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FOFA amendments in peril

The government’s planned changes to the Future of Financial Advice laws are in jeopardy following a deal struck between Labor and a number of key crossbench senators.

Yesterday, Tasmanian Senator Jacqui Lambie of the Palmer United Party and Victorian Senator Ricky Muir of the Motoring Enthusiasts Party backflipped on their FOFA positions, effectively giving Labor and the Greens the necessary numbers to push a disallowance motion through the Senate.

At the time Mortgage Business went to press, the upper house was still to vote on the motion and the financial services industry was in a state of limbo in relation to whether the original FOFA legislation or the government’s slated amendments should serve as the template for implementation in advice businesses.

A Labor source within Parliament House told Mortgage Business sister title ifa that Ms Lambie and Mr Muir were reacting to negative public sentiment towards the government’s changes.

"Senators Lambie and Muir have spent the last three to four months listening to the concerns of both the government and the financial advice industry, and the concerns of national seniors, pension groups, consumer advocates such as Choice and, of course, victims of poor financial advice, and they have changed their position," the spokesperson told ifa.

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"They have moved over to vote with the Labor, Greens, Madigan, Xenophon opposition to disallow the regulatory changes that were introduced on 1 July."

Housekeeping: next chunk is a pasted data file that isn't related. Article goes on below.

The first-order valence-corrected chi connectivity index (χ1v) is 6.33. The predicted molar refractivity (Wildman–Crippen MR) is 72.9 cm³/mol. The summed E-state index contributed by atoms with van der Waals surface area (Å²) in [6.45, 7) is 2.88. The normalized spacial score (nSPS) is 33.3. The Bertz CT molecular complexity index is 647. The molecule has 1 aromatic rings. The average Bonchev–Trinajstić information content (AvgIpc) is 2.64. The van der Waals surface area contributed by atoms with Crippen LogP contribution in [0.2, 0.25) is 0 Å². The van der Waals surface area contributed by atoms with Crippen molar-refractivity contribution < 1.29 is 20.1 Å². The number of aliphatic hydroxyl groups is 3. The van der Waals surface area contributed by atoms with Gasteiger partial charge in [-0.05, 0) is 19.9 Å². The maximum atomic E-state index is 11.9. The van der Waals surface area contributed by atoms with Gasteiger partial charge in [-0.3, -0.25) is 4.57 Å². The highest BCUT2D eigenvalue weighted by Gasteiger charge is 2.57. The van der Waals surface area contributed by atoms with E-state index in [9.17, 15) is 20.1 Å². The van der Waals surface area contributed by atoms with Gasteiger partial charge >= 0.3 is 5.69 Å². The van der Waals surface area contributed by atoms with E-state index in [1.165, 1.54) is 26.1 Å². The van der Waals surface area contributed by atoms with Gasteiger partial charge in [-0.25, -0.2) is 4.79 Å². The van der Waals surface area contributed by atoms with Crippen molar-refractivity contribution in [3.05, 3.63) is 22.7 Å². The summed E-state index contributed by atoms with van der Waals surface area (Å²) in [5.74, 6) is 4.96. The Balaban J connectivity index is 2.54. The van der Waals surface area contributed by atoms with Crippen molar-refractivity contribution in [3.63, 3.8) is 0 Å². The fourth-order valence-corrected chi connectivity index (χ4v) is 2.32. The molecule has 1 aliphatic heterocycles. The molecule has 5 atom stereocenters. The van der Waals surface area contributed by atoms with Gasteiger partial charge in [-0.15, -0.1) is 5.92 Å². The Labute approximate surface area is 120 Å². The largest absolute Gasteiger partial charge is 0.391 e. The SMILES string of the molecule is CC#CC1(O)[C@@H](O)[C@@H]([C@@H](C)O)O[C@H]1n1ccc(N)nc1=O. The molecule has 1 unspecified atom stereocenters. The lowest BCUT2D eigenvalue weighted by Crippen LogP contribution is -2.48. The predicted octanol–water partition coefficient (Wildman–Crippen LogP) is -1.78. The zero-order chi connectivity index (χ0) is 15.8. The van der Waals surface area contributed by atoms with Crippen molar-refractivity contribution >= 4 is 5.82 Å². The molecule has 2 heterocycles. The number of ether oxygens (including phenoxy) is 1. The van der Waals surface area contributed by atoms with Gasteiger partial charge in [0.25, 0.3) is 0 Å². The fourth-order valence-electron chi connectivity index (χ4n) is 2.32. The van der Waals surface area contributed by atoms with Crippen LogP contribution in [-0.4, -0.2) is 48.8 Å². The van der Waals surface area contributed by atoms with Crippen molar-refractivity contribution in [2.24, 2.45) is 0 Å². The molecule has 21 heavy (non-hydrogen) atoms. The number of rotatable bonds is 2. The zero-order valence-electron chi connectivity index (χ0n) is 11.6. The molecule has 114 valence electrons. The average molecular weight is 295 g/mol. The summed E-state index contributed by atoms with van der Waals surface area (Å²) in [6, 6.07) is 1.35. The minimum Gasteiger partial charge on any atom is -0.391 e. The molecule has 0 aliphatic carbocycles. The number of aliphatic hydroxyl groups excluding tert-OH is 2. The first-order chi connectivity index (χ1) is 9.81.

The backflip by Senators Muir and Lambie follows a spat between Ms Lambie and PUP leader Clive Palmer, which saw the Tasmanian senator contravening the PUP party line to vote against the government's social services bill this week.

Mr Palmer this morning took to social media to announce that Senator Lambie had been demoted within the party's ranks.

"The @PalmerUtdParty has removed @JacquiLambie as party's deputy senate leader & deputy whip & suspended her rights to attend party meetings," Mr Palmer tweeted.

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>Yesterday, Tasmanian Senator Jacqui Lambie of the Palmer United Party and Victorian Senator Ricky Muir of the Motoring Enthusiasts Party backflipped on their FOFA positions, effectively giving Labor and the Greens the necessary numbers to push a disallowance motion through the Senate.

At the time Mortgage Business went to press, the upper house was still to vote on the motion and the financial services industry was in a state of limbo in relation to whether the original FOFA legislation or the government’s slated amendments should serve as the template for implementation in advice businesses.

A Labor source within Parliament House told Mortgage Business sister title ifa that Ms Lambie and Mr Muir were reacting to negative public sentiment towards the government’s changes.

"Senators Lambie and Muir have spent the last three to four months listening to the concerns of both the government and the financial advice industry, and the concerns of national seniors, pension groups, consumer advocates such as Choice and, of course, victims of poor financial advice, and they have changed their position," the spokesperson told ifa.

"They have moved over to vote with the Labor, Greens, Madigan, Xenophon opposition to disallow the regulatory changes that were introduced on 1 July."

The backflip by Senators Muir and Lambie follows a spat between Ms Lambie and PUP leader Clive Palmer, which saw the Tasmanian senator contravening the PUP party line to vote against the government's social services bill this week.

Mr Palmer this morning took to social media to announce that Senator Lambie had been demoted within the party's ranks.

"The @PalmerUtdParty has removed @JacquiLambie as party's deputy senate leader & deputy whip & suspended her rights to attend party meetings," Mr Palmer tweeted.

FOFA amendments in peril
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